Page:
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Learning & Engagement

The Center for Democracy and Civic Life develops learnings forums in which participants enact civic values and build civic capacities.

Two of the Center’s initiatives are immersive learning experiences for students: the STRiVE leadership and social change retreat, and Alternative Spring Break. At STRiVE, participants spend five days exploring their values and strengths; tackling team challenges and reflecting on their participation in groups; thinking critically about the cultures in which they are immersed; and learning to contribute to efforts to address systemic oppression and build inclusive cultures. In the Alternative Spring Break six-day experiential learning program, designed by students with guidance from the Center for Democracy and Civic Life, participants meet with local residents, non-profit staff, representatives of local government agencies, scholars, and public officials; learn about community organizing and effective advocacy; explore the complexity of issues affecting the region, including structural racism and other social injustices; and develop visions and plans for their own sustained participation in addressing those issues.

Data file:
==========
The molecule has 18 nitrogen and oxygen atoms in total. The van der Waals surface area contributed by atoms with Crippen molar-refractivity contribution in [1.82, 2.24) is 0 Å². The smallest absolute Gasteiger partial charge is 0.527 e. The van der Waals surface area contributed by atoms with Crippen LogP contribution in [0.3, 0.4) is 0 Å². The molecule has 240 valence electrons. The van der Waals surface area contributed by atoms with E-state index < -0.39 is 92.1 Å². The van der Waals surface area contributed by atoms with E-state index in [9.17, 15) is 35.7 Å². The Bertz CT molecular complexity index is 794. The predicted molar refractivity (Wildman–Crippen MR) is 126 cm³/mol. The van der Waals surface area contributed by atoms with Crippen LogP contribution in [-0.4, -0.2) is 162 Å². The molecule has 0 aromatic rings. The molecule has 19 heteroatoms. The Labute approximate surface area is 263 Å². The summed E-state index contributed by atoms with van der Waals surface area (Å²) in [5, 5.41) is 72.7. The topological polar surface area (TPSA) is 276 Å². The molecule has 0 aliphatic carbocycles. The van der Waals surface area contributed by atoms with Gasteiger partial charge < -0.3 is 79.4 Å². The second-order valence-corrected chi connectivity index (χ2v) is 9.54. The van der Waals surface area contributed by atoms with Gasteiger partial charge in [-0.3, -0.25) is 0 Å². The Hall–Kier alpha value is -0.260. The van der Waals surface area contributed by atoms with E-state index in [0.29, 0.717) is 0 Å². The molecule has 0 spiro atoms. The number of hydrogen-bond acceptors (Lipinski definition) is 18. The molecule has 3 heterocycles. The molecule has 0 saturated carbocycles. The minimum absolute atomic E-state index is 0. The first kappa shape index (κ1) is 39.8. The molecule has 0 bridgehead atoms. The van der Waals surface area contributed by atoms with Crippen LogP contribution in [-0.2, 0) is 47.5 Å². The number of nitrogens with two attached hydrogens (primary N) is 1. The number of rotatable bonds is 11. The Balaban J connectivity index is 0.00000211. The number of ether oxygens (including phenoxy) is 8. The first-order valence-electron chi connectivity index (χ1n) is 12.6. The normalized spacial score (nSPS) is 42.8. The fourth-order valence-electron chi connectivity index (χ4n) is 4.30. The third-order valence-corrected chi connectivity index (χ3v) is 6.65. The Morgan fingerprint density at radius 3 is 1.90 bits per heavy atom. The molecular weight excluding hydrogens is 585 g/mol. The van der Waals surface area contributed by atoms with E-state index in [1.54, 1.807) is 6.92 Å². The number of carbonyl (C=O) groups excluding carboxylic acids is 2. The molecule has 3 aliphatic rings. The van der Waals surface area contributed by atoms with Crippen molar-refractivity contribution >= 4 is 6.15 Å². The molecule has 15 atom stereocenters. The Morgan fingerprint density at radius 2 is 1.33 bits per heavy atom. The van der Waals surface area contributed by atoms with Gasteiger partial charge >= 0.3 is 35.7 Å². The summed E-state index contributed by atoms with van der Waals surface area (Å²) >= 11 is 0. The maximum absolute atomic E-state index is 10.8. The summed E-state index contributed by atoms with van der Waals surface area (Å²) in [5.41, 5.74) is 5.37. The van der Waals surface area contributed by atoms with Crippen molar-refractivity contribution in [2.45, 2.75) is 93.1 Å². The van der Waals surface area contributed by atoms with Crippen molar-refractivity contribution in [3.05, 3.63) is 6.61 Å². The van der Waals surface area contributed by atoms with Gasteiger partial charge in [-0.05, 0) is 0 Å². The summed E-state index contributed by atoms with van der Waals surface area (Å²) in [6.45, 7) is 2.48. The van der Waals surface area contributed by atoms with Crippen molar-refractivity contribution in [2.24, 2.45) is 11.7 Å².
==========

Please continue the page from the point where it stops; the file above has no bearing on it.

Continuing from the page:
In courses developed and taught by members of the Center for Democracy and Civic Life staff (currently “Talking Democracy” and “Be Your Best Self in Real Life,” both offered through UMBC’s Honors College), students reflect on their values and hopes, explore challenges to building and sustaining thriving civic cultures, and develop strategies for making meaningful civic contributions.

In addition, members of the UMBC community have opportunities to build their civic knowledge, skills, and agency at a variety of workshops and programs facilitated by Center for Democracy and Civic Life staff. Topics include identifying civic motivations, values, and aspirations; envisioning and pursuing meaningful careers; and identifying the civic dimensions of everyday roles at UMBC and beyond.

The Center for Democracy and Civic Life also promotes political engagement, understood broadly as the creation of our common life through sustained, collective work. Beyond supporting electoral engagement and advocacy, the Center helps people at UMBC solve problems and create new resources by building productive relationships across differences in roles and perspectives.